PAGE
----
By Geoff Wisner
I haven't yet read House of Leaves, the ambitious experimental novel that Mark Z. Danielewski published in 2000. I am unlikely to read Only Revolutions, the even quirkier second novel that Danielewski published in 2006. In his interview with Rick Moody, Danielewski said that Only Revolutions is the book he expects to be remembered by. He also said that it is ívirtually impenetrable,ë and after leafing through it at St. Mark's Book Shop, I have to agree. Only Revolutions makes Finnegans Wake look like beach reading.
A few days ago, however, I did read Danielewski's slim volume The Whalestoe Letters, a spinoff from House of Leaves that incorporates some additional material. Whalestoe is an epistolary novella told through the letters that Pelefina Lièvre, a woman in her fifties, sends to her son Johnny Truant from the mental institution where she is confined.
Pelefina is highly intelligent and highly literate (unlike the self-satisfied Whalestoe functionary Walden D. Wyrhta — a name too peculiar not to have a hidden meaning — who mentions in his foreword to the book that he was puzzled by her reference to ísomeone named Mulligan who was apparently quite plumpë). Her son, to judge from clues in his letters, is a troubled young man who is constantly being moved from one foster home to another, and constantly involved in fistfights.
In its verbal (and typographical) gymnastics, high-level cultural cross-referencing, coded messages, and its framing by an unreliable narrator, The Whalestoe Letters reminded me of Nabokov's Pale Fire. As in Pale Fire , powerful emotions constantly threaten to break through the artful surface. Pelefina is lonely, feels trapped and controlled by the institution's staff, and cannot trust her own mind and memories.
Oddly, in an interview largely devoted to influences on House of Leaves, Nabokov was a name that never came up. The book was influenced by everyone from Homer to Steve Erickson, Danielewski said. The experiments with styles and colors of type derived from Apollinaire and Mallarmé, and although he hadn't read David Foster Wallace when he wrote the book, he knew about his work with footnotes and endnotes. House of Leaves is in some ways a haunted-house story, and in answer to a audience member's question, Danielewski threw out Poe, Shirley Jackson, Hitchcock, and Stephen King as additional and equally valuable influences.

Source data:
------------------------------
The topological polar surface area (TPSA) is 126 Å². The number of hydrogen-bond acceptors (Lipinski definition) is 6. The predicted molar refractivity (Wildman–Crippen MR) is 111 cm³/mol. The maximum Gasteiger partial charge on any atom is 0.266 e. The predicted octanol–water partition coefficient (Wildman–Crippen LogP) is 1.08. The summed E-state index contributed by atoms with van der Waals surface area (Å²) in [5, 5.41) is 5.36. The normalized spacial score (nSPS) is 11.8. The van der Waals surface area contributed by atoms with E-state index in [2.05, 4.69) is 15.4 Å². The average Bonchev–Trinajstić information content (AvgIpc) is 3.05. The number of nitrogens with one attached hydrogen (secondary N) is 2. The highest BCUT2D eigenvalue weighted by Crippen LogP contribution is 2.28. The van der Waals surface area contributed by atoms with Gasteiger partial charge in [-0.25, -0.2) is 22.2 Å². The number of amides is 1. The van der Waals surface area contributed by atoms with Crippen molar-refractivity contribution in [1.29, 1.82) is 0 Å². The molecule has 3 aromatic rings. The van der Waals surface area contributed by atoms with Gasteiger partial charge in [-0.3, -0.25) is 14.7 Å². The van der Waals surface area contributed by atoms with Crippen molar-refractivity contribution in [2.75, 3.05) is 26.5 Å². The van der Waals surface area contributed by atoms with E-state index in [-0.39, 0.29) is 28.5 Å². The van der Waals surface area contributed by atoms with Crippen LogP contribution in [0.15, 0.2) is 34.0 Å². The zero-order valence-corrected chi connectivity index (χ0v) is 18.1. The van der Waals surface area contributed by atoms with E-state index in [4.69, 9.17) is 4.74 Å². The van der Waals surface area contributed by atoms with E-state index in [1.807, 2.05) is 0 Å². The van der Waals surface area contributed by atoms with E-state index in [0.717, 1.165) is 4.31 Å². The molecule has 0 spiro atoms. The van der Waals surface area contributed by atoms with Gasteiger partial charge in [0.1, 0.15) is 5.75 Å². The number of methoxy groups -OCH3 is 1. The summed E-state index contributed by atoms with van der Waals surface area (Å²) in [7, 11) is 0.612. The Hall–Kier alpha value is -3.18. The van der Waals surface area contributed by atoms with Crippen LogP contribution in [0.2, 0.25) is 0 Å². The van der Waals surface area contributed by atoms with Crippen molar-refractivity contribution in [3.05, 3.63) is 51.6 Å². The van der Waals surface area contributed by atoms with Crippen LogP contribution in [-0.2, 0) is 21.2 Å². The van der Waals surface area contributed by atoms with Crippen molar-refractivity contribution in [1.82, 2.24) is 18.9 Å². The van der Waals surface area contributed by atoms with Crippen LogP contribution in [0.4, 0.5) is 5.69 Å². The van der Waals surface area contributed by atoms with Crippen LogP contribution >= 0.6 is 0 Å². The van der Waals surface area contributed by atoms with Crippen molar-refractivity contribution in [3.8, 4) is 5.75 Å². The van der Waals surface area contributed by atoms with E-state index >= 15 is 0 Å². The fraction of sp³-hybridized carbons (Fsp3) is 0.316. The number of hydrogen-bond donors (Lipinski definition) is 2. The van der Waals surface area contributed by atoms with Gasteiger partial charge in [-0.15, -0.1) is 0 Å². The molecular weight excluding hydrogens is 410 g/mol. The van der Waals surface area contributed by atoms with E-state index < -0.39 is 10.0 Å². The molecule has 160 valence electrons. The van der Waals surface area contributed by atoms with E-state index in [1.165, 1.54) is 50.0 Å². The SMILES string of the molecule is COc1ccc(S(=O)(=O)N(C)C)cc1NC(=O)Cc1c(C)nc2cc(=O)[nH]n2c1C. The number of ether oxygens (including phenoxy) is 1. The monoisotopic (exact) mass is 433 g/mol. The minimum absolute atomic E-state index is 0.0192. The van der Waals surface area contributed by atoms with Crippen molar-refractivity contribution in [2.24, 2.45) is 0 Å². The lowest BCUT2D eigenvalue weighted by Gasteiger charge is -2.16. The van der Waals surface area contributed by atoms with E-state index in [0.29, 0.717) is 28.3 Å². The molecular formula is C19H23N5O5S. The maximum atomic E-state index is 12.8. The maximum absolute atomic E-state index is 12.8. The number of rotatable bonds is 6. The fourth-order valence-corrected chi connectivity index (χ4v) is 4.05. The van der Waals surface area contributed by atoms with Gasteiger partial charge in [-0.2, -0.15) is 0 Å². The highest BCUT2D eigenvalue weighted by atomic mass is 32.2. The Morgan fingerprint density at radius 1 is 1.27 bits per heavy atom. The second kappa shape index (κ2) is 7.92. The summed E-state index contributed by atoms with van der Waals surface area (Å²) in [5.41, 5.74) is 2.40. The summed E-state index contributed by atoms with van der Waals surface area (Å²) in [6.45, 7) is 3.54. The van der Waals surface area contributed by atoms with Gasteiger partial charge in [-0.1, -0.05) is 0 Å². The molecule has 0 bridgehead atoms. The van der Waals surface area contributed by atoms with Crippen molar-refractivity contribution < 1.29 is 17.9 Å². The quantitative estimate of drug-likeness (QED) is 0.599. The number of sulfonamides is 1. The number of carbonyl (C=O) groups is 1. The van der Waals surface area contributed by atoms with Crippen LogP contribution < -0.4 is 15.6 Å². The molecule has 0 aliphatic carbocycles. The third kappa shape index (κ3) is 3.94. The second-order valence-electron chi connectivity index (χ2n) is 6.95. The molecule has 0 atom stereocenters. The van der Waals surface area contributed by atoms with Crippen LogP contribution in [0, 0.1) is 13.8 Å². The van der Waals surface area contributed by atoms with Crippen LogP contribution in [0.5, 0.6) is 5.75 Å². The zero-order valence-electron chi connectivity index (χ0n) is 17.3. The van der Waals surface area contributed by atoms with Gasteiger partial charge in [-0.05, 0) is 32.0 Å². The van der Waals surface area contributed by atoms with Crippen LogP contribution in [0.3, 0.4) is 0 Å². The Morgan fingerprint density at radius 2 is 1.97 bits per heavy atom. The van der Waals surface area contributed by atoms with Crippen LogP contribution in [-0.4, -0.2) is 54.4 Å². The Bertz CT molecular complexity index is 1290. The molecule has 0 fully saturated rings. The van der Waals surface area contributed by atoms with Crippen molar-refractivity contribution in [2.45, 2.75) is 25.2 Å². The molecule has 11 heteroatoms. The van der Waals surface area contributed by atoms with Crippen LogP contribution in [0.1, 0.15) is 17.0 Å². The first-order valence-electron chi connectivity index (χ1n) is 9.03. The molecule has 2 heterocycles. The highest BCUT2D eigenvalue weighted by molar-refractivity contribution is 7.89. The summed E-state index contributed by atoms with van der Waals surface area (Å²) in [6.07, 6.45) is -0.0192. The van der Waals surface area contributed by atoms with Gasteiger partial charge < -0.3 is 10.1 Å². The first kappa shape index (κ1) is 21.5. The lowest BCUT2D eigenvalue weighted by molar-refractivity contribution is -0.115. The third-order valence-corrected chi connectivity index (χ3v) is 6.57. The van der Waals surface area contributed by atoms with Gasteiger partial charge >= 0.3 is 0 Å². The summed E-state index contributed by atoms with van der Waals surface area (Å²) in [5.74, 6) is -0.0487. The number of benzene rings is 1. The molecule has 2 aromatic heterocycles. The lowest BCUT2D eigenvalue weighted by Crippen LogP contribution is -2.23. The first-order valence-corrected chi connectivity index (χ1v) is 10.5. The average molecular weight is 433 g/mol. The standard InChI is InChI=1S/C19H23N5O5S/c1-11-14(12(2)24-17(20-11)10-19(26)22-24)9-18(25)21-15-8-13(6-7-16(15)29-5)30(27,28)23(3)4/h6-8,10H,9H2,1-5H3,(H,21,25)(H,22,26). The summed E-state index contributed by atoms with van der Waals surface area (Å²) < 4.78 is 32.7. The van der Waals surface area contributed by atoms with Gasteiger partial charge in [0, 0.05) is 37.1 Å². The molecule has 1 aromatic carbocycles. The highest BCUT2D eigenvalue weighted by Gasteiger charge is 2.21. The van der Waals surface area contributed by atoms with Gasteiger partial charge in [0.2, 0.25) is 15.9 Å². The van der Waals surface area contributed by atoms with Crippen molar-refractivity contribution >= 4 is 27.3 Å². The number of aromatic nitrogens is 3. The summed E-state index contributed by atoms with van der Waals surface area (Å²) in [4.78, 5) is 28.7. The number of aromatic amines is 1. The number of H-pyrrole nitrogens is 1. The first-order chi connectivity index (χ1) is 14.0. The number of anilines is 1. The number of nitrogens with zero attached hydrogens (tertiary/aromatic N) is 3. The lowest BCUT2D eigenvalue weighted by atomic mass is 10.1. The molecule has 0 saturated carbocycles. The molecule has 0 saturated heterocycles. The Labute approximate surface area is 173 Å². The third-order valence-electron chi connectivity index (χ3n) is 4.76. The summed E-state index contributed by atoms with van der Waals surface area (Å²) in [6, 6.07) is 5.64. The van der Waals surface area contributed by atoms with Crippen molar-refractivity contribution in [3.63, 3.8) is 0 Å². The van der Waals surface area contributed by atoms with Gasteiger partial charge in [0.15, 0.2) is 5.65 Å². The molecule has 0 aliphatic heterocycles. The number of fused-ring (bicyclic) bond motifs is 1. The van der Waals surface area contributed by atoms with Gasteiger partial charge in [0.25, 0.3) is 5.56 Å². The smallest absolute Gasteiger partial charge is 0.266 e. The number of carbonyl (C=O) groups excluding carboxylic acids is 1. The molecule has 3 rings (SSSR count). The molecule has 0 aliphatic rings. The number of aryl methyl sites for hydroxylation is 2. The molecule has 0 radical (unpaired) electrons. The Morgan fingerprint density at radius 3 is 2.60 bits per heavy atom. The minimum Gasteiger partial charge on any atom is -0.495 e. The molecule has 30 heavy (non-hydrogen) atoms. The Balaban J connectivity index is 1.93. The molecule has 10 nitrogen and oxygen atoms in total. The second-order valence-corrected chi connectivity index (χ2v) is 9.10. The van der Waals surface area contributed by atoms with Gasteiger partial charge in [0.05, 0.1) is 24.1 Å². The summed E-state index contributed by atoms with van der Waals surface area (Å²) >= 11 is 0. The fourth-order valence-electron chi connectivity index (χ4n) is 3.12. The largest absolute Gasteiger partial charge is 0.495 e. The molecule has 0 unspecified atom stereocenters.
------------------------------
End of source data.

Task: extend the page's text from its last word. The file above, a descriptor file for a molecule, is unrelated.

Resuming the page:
íI don't know what literature is,ë he said. Genre itself is a ílabile, malleable, amorphous thing.ë
Rick Moody was a relaxed but well-informed interviewer, willing to lean back in his chair while Danielewski unwound a response, and rarely if ever interrupting. This was definitely an interview, not a dialogue, and Moody was perfectly willing to keep the spotlight on the other man. Danielewski is rarely interviewed, so Moody began by saying he would like to explore Danielewski's biography.
íI'm out of here,ë Danielewski joked, rising half-out of his chair, but proceeded to tell quite a lot. His parents were both in the theater. His father, who died in 1993, was a Polish Jew who took part in the Warsaw Uprising. He and his American wife filled their home with art and literature, and when Mark and his sister (now the singer known as Poe ) were small, he would come into their bedroom and recite Shakespeare monologues.
The first real book Danielewski read was Charlotte's Web. At age five or six, he was deeply into the James Bond novels, especially Thunderball. Between seven and twelve he was reading Dostoyevsky and becoming aware of Homer, and at age ten he wrote a novel called The Hell Hole, a lurid tale of drug addiction, prison, sodomy, and revenge. His parents were concerned. At Yale he majored in English, explored Pynchon, Vonnegut, Heller, was rejected from the few creative-writing courses, and had secondhand exposure to the French department's preoccupation with Derrida and the other deconstructionists. Danielewski cited Glas by Derrida as an important influence on House of Leaves.
What's next? Danielewski said he has been working on a project for about three years, but would say nothing about it. Writing Only Revolutions, he said, was a way of íwriting my own freedom,ë he said. After writing that, he felt free to try anything at all.
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